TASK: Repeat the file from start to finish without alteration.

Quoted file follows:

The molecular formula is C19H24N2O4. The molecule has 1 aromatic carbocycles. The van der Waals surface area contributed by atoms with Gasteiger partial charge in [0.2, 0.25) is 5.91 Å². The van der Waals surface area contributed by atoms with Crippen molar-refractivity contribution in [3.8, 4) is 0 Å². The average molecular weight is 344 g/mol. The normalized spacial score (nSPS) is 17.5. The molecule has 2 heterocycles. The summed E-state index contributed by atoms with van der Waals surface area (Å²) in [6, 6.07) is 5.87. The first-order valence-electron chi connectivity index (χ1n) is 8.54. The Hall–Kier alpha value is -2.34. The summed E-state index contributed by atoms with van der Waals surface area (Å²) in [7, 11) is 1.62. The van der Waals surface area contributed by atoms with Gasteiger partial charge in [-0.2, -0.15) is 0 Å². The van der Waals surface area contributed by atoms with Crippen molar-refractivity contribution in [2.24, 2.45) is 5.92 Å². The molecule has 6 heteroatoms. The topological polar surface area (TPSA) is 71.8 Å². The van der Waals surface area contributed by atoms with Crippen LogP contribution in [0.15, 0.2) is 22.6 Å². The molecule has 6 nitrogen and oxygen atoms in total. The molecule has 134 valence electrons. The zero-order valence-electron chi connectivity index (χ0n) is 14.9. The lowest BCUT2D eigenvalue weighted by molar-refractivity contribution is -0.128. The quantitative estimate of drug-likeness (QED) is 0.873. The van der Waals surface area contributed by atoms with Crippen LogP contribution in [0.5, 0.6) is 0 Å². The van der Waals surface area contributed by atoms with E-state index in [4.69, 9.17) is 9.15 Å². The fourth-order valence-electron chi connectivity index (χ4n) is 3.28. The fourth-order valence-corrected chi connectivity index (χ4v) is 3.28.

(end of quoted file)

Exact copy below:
The molecular formula is C19H24N2O4. The molecule has 1 aromatic carbocycles. The van der Waals surface area contributed by atoms with Gasteiger partial charge in [0.2, 0.25) is 5.91 Å². The van der Waals surface area contributed by atoms with Crippen molar-refractivity contribution in [3.8, 4) is 0 Å². The average molecular weight is 344 g/mol. The normalized spacial score (nSPS) is 17.5. The molecule has 2 heterocycles. The summed E-state index contributed by atoms with van der Waals surface area (Å²) in [6, 6.07) is 5.87. The first-order valence-electron chi connectivity index (χ1n) is 8.54. The Hall–Kier alpha value is -2.34. The summed E-state index contributed by atoms with van der Waals surface area (Å²) in [7, 11) is 1.62. The van der Waals surface area contributed by atoms with Gasteiger partial charge in [-0.2, -0.15) is 0 Å². The van der Waals surface area contributed by atoms with Crippen molar-refractivity contribution in [2.24, 2.45) is 5.92 Å². The molecule has 6 heteroatoms. The topological polar surface area (TPSA) is 71.8 Å². The van der Waals surface area contributed by atoms with Crippen LogP contribution in [0.15, 0.2) is 22.6 Å². The molecule has 6 nitrogen and oxygen atoms in total. The molecule has 134 valence electrons. The zero-order valence-electron chi connectivity index (χ0n) is 14.9. The lowest BCUT2D eigenvalue weighted by molar-refractivity contribution is -0.128. The quantitative estimate of drug-likeness (QED) is 0.873. The van der Waals surface area contributed by atoms with Crippen LogP contribution in [0.5, 0.6) is 0 Å². The van der Waals surface area contributed by atoms with E-state index in [4.69, 9.17) is 9.15 Å². The fourth-order valence-electron chi connectivity index (χ4n) is 3.28. The fourth-order valence-corrected chi connectivity index (χ4v) is 3.28.